AT&T Staff Took $1mn in Bribes to Help Theft of 2mn Phones

An announcement by the US Department of Justice alleges that Muhammad Fahd, a 34 year old Pakistani, bribed employees of AT&T to plant malware and unlock mobile phones so they could be sold.

Fahd recruited and paid AT&T insiders to use their computer credentials and access to disable AT&T’s proprietary locking software that prevented ineligible phones from being removed from AT&T’s network. The scheme resulted in millions of phones being removed from AT&T service and/or payment plans, costing the company millions of dollars.

Corrupt AT&T staff received generous payments from Fahd, which were transferred to them by Western Union or paid in cash by an accomplice who traveled from Pakistan to the USA.

Fahd allegedly paid the insiders tens of thousands of dollars – paying one coconspirator $428,500 over the five-year scheme.

Fahd instructed the corrupt staff to use methods of communication that were difficult to trace and to form corporate entities to receive payment. They were even incentivized to expand the corruption like a pyramid scheme.

Some early recruits were paid to identify other employees who could be bribed and convinced to join the scheme.

AT&T eventually identified and stopped Fahd’s first fraudulent scheme, but this only prompted him to become more sophisticated.

Initially, Fahd allegedly would send the employees batches of international mobile equipment identity (IMEI) numbers for cell phones that were not eligible to be removed from AT&T’s network. The employees would then unlock the phones. After some of the co-conspirators were terminated by AT&T, the remaining co-conspirator employees aided Fahd in developing and installing additional tools that would allow Fahd to use the AT&T computers to unlock cell phones from a remote location.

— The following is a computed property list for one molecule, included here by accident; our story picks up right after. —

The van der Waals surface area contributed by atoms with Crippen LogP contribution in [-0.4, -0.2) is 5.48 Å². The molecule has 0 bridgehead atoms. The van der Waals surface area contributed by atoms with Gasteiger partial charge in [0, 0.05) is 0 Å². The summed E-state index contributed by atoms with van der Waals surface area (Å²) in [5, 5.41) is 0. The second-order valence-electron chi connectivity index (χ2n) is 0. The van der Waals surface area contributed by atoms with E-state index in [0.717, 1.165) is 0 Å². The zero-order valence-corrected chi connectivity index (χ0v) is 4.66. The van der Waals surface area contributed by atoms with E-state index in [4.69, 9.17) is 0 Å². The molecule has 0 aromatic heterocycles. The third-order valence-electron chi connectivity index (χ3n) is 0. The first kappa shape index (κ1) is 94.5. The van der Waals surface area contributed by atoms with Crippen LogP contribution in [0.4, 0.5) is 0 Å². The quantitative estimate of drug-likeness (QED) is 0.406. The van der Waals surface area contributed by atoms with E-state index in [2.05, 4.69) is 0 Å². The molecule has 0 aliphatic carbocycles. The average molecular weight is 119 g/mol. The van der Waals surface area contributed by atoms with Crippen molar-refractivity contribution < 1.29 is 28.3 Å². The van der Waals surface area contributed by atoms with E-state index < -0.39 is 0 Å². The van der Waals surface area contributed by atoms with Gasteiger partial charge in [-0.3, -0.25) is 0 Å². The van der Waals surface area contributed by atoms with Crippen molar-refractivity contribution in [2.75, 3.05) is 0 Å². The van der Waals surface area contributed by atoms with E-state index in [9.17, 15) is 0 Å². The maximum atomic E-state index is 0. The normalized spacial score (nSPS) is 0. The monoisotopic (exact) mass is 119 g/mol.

According to the court indictment, Fahd’s accomplices also spread malware on AT&T’s corporate network.

…Fahd sent malware to the insiders… and instructed them to install the malware on AT&T’s computer network. The malware was designed to gather confidential and proprietary information regarding the structure and functioning of AT&T’s internal protected computers and applications.

Using information collected by the malware, Fahd… created additional malware designed to facilitate the transmission of commands… from a remote server to AT&T’s protected internal computer network and to submit unauthorized lock requests.

The Department of Justice press release can be found here.

Eric Priezkalns
Eric Priezkalns
Eric is the Editor of Commsrisk. Look here for more about the history of Commsrisk and the role played by Eric.

Eric is also the Chief Executive of the Risk & Assurance Group (RAG), a global association of professionals working in risk management and business assurance for communications providers.

Previously Eric was Director of Risk Management for Qatar Telecom and he has worked with Cable & Wireless, T‑Mobile, Sky, Worldcom and other telcos. He was lead author of Revenue Assurance: Expert Opinions for Communications Providers, published by CRC Press. He is a qualified chartered accountant, with degrees in information systems, and in mathematics and philosophy.